More details here, orders at the shop.

Adventure Fantasy Game Review

Another AFG review: after Tim at Gothridge Manor, this time it’s Jack Shear’s turn to review the game.

By the way, Jack is a purveyor of fine things Grotesque and Dungeonesque. The PDFs are free, the print versions are cheap, go get them because, even if you’re not into gothic gaming, they’re very good for location/adventure building. I liked it so much I made my own posh edition a while ago, to keep on the table when I run AFG.

Chthonic Codex boxed set mockup

Chthonic Codex boxed set mockup

While a picture is worth a thousand words, I need to add that this is a 50% scale prototype, printed on normal paper. Tomorrow, if I’m quick, I should etch and print the real thing.
Oh, yeah, the box is going to be handprinted (barring a freak accident involving acid, which is entirely possible).

On climbing, thieving skills and resolution mechanic s

This is not strictly a post about D&D. It’s not strictly about climbing either.

It’s about failing. And falling.

I picked up climbing a few months ago, because Cas brought me there. My bad vertigo went away after one session.


Then everything started hurting, but after a while you learn to cope with muscle pain, finger pain, feet pain, getting cramps on the muscles you’re using to cling to a wall 40′ off the ground. Catching a breath precariously balancing in an uncomfortable position to cope with cramps better. Stop worrying about getting cramps all over the place, because it’s usually only painful. Learning that if you move your body weight the right way, sometimes a hand on a hold and a foot on a half a cm ledge is enough to swing, jump off and grab another hold there.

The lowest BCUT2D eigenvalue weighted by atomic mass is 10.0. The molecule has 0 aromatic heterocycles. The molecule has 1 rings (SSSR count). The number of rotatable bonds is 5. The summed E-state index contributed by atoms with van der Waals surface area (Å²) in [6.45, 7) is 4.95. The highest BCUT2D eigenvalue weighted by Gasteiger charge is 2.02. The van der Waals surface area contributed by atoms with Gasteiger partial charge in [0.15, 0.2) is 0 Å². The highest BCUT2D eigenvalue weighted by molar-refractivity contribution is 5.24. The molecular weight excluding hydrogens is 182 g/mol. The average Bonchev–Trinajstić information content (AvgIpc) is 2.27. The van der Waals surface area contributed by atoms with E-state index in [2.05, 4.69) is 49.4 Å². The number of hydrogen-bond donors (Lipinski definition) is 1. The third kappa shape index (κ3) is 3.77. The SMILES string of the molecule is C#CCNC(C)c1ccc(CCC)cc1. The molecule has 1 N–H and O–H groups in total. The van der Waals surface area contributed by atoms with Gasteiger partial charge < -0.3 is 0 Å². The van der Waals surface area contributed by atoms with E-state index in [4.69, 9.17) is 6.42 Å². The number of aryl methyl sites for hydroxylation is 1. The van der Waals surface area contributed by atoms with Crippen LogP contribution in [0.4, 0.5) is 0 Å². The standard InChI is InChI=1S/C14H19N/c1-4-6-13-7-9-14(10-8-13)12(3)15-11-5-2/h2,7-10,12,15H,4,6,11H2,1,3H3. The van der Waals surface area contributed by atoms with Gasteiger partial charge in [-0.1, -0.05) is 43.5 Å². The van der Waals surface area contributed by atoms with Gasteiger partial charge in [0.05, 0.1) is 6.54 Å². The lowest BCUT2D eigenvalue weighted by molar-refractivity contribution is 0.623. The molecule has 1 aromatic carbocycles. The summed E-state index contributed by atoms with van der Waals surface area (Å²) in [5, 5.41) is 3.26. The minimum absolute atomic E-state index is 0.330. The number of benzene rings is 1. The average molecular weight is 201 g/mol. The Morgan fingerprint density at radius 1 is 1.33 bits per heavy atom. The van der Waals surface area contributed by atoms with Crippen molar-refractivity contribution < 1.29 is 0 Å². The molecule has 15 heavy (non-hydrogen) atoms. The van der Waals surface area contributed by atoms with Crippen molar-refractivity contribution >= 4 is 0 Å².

And if the ledge is not there, pinning your foot against the wall might be enough. Even if your muscles are shaking because of sustained effort, your head starts to spin a bit and you are in pain all over.

And when you’re trying to go up, sometimes you can do a potentially silly move, and sometimes it works. And sometimes you fall. And since you’re not a D&D thief, you only get bruises because you have a belayer. Safety first.

But often you can try to do something less awesome and safer and slower. And when you fail, you don’t progress, but only get more tired. Because sometimes every second you spend there is tiring.

And then you get to the end, and you’re lowered down, and maybe you’re useless for a few minutes.

In RPGs, instead, we roll, and we succeed or fail.

* * *

This is not a call for non-binary resolutions. It’s a call for tradeoffs.

It’s an invite to let PCs burn the candle faster to get there sooner.

Let them go easy, spending more time or taking a penalty to mitigate or counter their failures.

Let them exert themselves, improve their rolls by spending temporary hits to recovered at a quick rate through rest.

Let them get strained, exchanging a small bonus now for a big, lasting penalty in the future.

Talk to your players. Give them choices. Let their choices build a better experience at the table.